But woe betide a single one of them if they ever experiment with a new idea that goes south, then costs the taxpayers money. In that case, we’ll be the first to string them up in the town square and shame them from here to eternity.
This is the conundrum Canada’s public servants live every day.

 

Captain America, Aaron Burr, And The Politics Of Killing Your Friends — Linda Holmes

Civil War finds itself in theaters in the same week that Lin-Manuel Miranda's Broadway hit Hamilton is nominated for a record 16 Tony Awards. Hamilton, too, concerns itself with the problem of life-devouring bitterness between people who largely agree with each other. (Given that Hamilton has been mashed up with absolutely everything, it's not surprising that the potential for this parallel was spotted at least as far back as the trailer.) How did Alexander Hamilton and Aaron Burr (the fictional versions, that is) wind up in a duel when Hamilton began the show seeking Burr's counsel and they agreed about so much of what they wanted to accomplish for the country? How do you end up shooting a man you admire at a time when you mostly still admire him?
The easier answers are pride, custom, or, as some reads of the show would have it, Burr's obstinacy. The harder answer, and the one the show supports, is that both felt they were in the right, both were flawed, and neither could find a way to stop. In fact, there's a sequence in the Civil War book where a failed plan of Iron Man's to avoid fighting Cap may remind you eerily of a line from the show explaining that proper dueling always involves a final effort at peacemaking, and it's only in disastrous cases that it's abandoned: "Most disputes die and no one shoots."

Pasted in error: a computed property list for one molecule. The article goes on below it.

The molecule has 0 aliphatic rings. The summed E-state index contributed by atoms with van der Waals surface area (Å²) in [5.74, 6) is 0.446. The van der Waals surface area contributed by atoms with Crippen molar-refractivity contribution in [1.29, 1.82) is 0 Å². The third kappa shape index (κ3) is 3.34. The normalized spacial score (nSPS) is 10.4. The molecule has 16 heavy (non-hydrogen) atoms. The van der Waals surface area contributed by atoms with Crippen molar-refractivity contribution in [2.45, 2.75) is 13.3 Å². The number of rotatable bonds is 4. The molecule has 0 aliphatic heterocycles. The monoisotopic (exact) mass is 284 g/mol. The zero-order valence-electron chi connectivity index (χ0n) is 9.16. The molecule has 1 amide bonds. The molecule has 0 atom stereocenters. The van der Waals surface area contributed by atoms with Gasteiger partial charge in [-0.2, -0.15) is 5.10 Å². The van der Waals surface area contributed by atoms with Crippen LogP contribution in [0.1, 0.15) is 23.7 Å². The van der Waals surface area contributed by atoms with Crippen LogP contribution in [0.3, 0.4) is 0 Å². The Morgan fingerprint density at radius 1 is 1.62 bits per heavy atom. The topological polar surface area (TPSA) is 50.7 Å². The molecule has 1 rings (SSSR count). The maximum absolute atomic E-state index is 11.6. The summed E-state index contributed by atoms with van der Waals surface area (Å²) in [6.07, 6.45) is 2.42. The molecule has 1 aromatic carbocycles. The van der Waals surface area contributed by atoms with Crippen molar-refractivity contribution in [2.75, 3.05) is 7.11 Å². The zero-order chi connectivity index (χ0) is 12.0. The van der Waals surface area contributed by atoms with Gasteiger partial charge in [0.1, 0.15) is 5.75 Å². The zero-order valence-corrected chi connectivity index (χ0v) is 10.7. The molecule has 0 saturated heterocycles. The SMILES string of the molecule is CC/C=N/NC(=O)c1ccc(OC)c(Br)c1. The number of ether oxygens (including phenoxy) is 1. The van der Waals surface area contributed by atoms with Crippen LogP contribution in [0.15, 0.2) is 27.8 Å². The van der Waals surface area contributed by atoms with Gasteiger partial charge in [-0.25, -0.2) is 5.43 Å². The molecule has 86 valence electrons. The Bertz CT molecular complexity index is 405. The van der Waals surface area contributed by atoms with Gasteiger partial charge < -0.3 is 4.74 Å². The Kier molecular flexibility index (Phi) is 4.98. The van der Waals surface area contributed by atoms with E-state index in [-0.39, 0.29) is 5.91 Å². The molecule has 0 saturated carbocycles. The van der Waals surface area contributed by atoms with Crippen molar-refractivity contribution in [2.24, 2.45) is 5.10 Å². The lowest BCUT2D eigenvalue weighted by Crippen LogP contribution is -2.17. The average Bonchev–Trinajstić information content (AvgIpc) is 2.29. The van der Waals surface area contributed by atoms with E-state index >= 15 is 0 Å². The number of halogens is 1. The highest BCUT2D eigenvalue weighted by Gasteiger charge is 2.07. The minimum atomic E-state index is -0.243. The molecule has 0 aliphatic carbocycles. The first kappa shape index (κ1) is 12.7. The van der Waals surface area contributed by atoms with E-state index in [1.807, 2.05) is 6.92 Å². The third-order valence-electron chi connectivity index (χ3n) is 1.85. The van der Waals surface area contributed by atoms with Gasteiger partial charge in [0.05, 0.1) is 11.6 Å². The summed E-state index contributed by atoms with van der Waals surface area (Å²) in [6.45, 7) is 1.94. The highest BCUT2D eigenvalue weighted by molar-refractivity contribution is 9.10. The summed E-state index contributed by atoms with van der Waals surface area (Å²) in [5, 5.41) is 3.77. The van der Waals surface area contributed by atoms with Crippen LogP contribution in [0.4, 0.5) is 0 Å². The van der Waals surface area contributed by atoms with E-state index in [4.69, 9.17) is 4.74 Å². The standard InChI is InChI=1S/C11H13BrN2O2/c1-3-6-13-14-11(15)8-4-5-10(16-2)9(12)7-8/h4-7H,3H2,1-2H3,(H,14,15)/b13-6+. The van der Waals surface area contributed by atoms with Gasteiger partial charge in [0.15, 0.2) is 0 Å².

Sadiq Khan may not represent a win for all Muslims, nor should he — Chimene Suleyman

Where it should not have mattered that Khan is Muslim now very much matters. Had Khan not won it would have been likely that every parallel drawn between him, extremism, and terrorist-apologism had been believed. This is the all too real narrative attached to Muslims, where many outside the community in the last decade have not been able to accept it as fabrication. It has mattered that London has stepped away from the trap, distanced itself from believing the racism that has plagued Muslim communities across Europe and America for so many years.
Of course there are immigrants, Muslims, people of colour, who are not by default socialists, Labour supporters, or fans of Khan. The beauty of being allowed to exist as fully dimensional means there is no one way of thinking that transcends a community. Khan may not represent a win for all Muslims, nor should he. It is reductive to give one person a status that has simply nothing to do with their (yet to be seen) capabilities.

 

Rhythms of Fear: Women instinctively read the danger written upon the city. — Laura Maw